13 Hours: The Secret Soldiers of Benghazi (2016)

13 Hours: The Secret Soldiers of Benghazi (2016)

When everything went wrong, six men had the courage to do what was right.

Benghazi, Libya, 2012. In the wake of a brutal uprising that saw Libya’s leader Muammar Gaddafi killed, Benghazi is named one of the most dangerous places in the world as various turf wars break out. All countries have abandoned their embassies fearing attacks, save for a modest United States C.I.A. outpost, which according to official record ‘doesn’t exist.’

The hard-lined ‘Chief’ (David Costabile) keeps a small team of six special operations soldiers onsite including tough leader Tyrone ‘Rone’ Woods (James Badge Dale) and his newly posted friend, a Punisher logo-wearing Jack Silva (John Krasinski) to protect the staff. When U.S. Ambassador Chris Stevens (Matt Letscher) visits to reassure the locals of an independent, democratic future, he unwittingly becomes a target, sparking a chain of relentless attacks against the Americans that slowly but surely pushes them into protecting their outpost at all costs.

‘When are we gettin' to the fireworks factory?’

‘When are we gettin’ to the fireworks factory?’

If you’re familiar with director Michael Bay’s career, you may be aware that he’s long had a genuine love and respect for the American military, often working with them in his movies and portraying them in a positive, heroic light. (No seriously, no need to scoff). Why it’s taken so long for the filmmaker to directly tackle a military story of this kind is an interesting question to ponder.

Sure, there was Pearl Harbor (2001), but that was a large-scale defeat, one that was very difficult to find a real up-end for, hence the Titanic-esque take with a love triangle in the midst of the chaos. And of course, the first three Transformers films (2007 – 2011) had the military team ‘N.E.S.T.’ working with the titular robots. But a fully gung-ho style Bay film wholly centered on American soldiers making a stand? That, believe it or not, is actually new material for the 51-year-old director.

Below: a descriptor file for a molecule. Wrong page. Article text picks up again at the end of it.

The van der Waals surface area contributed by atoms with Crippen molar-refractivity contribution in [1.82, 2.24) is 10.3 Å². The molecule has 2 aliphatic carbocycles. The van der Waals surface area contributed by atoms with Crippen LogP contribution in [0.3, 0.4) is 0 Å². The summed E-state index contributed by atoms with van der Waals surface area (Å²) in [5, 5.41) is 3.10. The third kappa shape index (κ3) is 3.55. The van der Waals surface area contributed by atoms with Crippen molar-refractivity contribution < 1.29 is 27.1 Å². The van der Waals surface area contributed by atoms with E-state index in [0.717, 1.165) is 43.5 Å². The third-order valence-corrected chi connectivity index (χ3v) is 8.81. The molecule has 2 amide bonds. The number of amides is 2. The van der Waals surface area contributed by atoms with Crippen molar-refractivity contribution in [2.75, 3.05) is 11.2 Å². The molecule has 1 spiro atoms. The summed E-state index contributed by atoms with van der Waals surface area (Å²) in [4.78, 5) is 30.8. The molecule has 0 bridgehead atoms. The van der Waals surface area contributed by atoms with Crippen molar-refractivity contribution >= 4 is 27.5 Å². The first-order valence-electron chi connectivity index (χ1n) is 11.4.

Not surprisingly, Bay’s aggressive action style of filmmaking fits really well with the intense true story material of 13 Hours: The Secret Soldiers of Benghazi, so much so, I couldn’t help but think that Bay wouldn’t be too out of place as a soldier himself, being a man of decisive ‘do or die’ manners.

13 Hours: The Secret Soldiers of Benghazi is effectively Bay’s version of Black Hawk Down (2001) or perhaps even an answer to his sometimes similar blockbuster compatriot Peter Berg’s Lone Survivor (2013). It has the same hard, gruff and dirty exterior and only momentarily pauses to contemplate how these men ended up in such bedlam. You won’t find the sombre tone of a war movie like Terrence Malick’s The Thin Red Line (1998) as the unrelenting antagonistic forces that be, simply don’t allow our characters, or the audience for that matter, much room to breathe. Once the Hellish nightmare begins, it actually feels as though it won’t ever end.

The Hangover: Part 4

The Hangover: Part 4

And … that could very well be a problem for some viewers — the film does feel long, the action a virtually constant barrage when it begins, but really, it’s part of the very point. Thirteen hours is a long hard battle, especially with only six soldiers. They feel it. So too the audience. This isn’t action of a fun ‘rollercoaster’ kind, it’s one where tomorrow seems like it may never come and any chance of survival paid with an exhausting, brutal cost.

John Krasinski, Aloha (2015), who plays Jack Silva carries the bulk of emotionally identifying with the audience and does a reasonable job. Hackneyed scenes of a soldier’s family life could (at first) promote little more than groans and eye-rolls from viewers, but as the warzone bears down on Silva, his private life does feel important, effectively raising the personal stakes.

David Costabile’s Chief bears the brunt of a story that clearly points the finger at the inactions of high-powered bureaucrats – his character is quite paper-thin as a result. One can practically feel how much writer Chuck Hogan, The Town (2010), and Michael Bay want to punch this dude in the face. A bit more depth would’ve helped humanize Costabile’s disagreeable C.I.A. base commander.

My personal highlight though, was the sardonic but dependable Dave ‘Boon’ Benton, played by David Denman, The Gift (2015). His short, sharp quips in the heat of tension managed to raise a momentary smirk, before heading back into the hard violence of combat.

Let the Bayhem begin!

Let the Bayhem begin!

If you can believe it, 13 Hours: The Secret Soldiers of Benghazi, while still incorporating enough of his classic ‘take it or leave it’ tropes, is actually Michael Bay restrained in many ways. As such, I do believe fans of war/military pictures will find this an enjoyably tense time at the movies, regardless of their feelings towards Bay-branded entertainment.

Load up and keep your eyes open. It’s gonna be a long night.

3.5 / 5 – Great

Reviewed by Steve Ramsie

13 Hours: The Secret Soldiers of Benghazi is released through Paramount Pictures Australia